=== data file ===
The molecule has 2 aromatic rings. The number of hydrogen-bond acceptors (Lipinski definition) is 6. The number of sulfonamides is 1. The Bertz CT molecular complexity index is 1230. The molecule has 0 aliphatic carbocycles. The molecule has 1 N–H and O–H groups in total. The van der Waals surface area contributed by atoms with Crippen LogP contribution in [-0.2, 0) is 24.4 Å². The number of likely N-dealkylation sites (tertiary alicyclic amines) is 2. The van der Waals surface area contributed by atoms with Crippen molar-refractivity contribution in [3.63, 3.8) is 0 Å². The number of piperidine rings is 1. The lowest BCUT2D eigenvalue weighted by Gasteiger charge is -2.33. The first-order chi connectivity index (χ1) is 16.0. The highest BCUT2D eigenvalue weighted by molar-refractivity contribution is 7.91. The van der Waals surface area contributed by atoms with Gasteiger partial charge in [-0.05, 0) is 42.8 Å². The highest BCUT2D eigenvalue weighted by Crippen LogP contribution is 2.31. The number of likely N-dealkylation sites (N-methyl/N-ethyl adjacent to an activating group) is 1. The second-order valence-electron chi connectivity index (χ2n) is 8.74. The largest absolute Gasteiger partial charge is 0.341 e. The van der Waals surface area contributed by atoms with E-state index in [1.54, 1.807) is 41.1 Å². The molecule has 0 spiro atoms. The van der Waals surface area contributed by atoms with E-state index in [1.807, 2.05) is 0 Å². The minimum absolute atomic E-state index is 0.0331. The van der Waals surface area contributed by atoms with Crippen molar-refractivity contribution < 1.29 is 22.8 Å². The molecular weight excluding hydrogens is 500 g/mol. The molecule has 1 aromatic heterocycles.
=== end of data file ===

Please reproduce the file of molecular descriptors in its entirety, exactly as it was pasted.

The molecule has 2 aromatic rings. The number of hydrogen-bond acceptors (Lipinski definition) is 6. The number of sulfonamides is 1. The Bertz CT molecular complexity index is 1230. The molecule has 0 aliphatic carbocycles. The molecule has 1 N–H and O–H groups in total. The van der Waals surface area contributed by atoms with Crippen LogP contribution in [-0.2, 0) is 24.4 Å². The number of likely N-dealkylation sites (tertiary alicyclic amines) is 2. The van der Waals surface area contributed by atoms with Crippen molar-refractivity contribution in [3.63, 3.8) is 0 Å². The number of piperidine rings is 1. The lowest BCUT2D eigenvalue weighted by Gasteiger charge is -2.33. The first-order chi connectivity index (χ1) is 16.0. The highest BCUT2D eigenvalue weighted by molar-refractivity contribution is 7.91. The van der Waals surface area contributed by atoms with Gasteiger partial charge in [-0.05, 0) is 42.8 Å². The highest BCUT2D eigenvalue weighted by Crippen LogP contribution is 2.31. The number of likely N-dealkylation sites (N-methyl/N-ethyl adjacent to an activating group) is 1. The second-order valence-electron chi connectivity index (χ2n) is 8.74. The largest absolute Gasteiger partial charge is 0.341 e. The van der Waals surface area contributed by atoms with E-state index in [1.54, 1.807) is 41.1 Å². The molecule has 0 spiro atoms. The van der Waals surface area contributed by atoms with E-state index in [1.807, 2.05) is 0 Å². The minimum absolute atomic E-state index is 0.0331. The van der Waals surface area contributed by atoms with Crippen molar-refractivity contribution < 1.29 is 22.8 Å². The molecular weight excluding hydrogens is 500 g/mol. The molecule has 1 aromatic heterocycles.